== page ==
Invest in China? A Critical Examination

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Within the alternative investment community, the top three discussed themes of the financial markets for 2014, in no particular order, may likely be: the continued decline of gold and silver bullion, the sudden paradigm shift in the crude oil market, and the start of a new cold war with Russia. The poster boy of the contrarian mindset for its challenges of western economic hegemony and its alleged massive acquisition of gold, China has not had the same sentiment impact this year as has the aforementioned news items.

An obvious answer for why this has been the case is due to the United States’ and Europe’s concern over Vladimir Putin and his potential territorial ambitions. The saber-rattling from the Chinese is all bark and no bite, a sharp contrast to the “man of action” image that the Kremlin carefully constructs for its leader. Therefore, with much attention diverted to perhaps more pressing matters, one may be tempted to consider investment vehicles with exposure to the Chinese financial markets.

For the purposes of this article, we will be looking at long-term technical trends for the iShares China ETF (NYSE Arca : FXI), one of the most popular “Chinese investments” that tracks large capitalization company shares traded on the Hong Kong Stock Exchange. During the last three years, China’s broad market indices lagged behind their Western counterparts, particularly against major U.S. indices (Dow Jones Industrial Average and the S&P 500). This underperformance worsened significantly in 2014 as the S&P 500 ripped to new heights while the FXI fund remained largely range-bound, refusing to break resistance at its peak valuation established in 2011 until only recently.

Invest in China? A Critical Examination

Those skeptical of the profitability potential of Chinese investments, like Stephanie Johnson of Market Realist, point to the unsustainable debt market trajectory, where overall credit has “ballooned from $9 trillion to $23 trillion over the last five years” (Johnson, Stephanie. “Why China’s credit-driven growth model is not sustainable”. Market Realist. December 3, 2014. Web.). This normally inflationary circumstance is instead producing a slowing economy and one that stands on the brink of deflation. If taken to its logical conclusion, investors should be running for the hills, or at least until the dust settles from the inevitable crash.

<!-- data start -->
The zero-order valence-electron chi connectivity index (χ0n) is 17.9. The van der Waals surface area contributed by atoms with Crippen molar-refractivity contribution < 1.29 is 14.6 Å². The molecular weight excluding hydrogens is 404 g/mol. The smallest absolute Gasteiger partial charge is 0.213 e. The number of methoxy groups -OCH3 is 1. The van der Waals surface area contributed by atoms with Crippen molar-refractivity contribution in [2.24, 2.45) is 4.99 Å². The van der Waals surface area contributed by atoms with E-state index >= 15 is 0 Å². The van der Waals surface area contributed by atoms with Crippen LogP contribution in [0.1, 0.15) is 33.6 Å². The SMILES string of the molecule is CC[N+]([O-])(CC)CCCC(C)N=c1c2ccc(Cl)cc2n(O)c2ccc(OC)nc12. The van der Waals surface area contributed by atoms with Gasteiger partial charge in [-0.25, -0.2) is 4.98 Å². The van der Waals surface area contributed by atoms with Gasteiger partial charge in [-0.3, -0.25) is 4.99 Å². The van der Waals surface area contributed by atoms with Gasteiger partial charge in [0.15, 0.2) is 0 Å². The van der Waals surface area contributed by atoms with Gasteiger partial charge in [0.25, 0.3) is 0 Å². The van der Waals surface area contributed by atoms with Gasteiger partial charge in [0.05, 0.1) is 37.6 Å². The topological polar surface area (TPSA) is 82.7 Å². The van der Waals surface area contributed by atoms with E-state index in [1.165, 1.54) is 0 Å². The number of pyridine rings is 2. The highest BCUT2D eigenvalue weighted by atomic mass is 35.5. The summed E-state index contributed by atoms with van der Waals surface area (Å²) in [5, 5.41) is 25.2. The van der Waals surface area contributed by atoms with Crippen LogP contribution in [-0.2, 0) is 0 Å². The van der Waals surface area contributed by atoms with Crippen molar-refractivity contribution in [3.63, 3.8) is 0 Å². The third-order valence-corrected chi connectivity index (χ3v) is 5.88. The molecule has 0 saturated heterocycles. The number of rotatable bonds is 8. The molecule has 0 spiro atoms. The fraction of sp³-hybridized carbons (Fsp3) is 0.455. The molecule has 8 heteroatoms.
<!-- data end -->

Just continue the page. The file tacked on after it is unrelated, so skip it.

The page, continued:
However, the technical trend indicates an opposite scenario. Over the life of the FXI fund, the price action is charting a series of higher lows, which suggests that the smart money is patiently pouring liquidity into the Chinese market. The same thing cannot be said for American large-cap equities, which suffered a devastating “V-shaped” collapse in 2008 and took the better part of five years to break-even from a valuation perspective. Also, volume in U.S. equities has been steadily declining since the bursting of the internet bubble in 2000, a condition that doesn’t spark confidence regarding its future sustainability.

Ultimately, the China question for 2014 is an extremely balanced battle between the fundamentals and the technicals. On one side, key economic metrics suggest that China’s credit market is lending money to weaker borrowers, an indication that the country’s shadow-banking industry, or credit-creating entities that operate without regulatory oversight, may be pushing funds irresponsibly. A parallel situation occurred with the sub-prime mortgage crisis in the U.S., leading to financial wreckage that is still being felt today. On the other hand, the technical charts speak to investor stability and the potential challenge of all-time highs, the potential result of a cyclic rotation away from overbought Western equities and into undervalued assets.

At the end of the day, money talks and something else walks!

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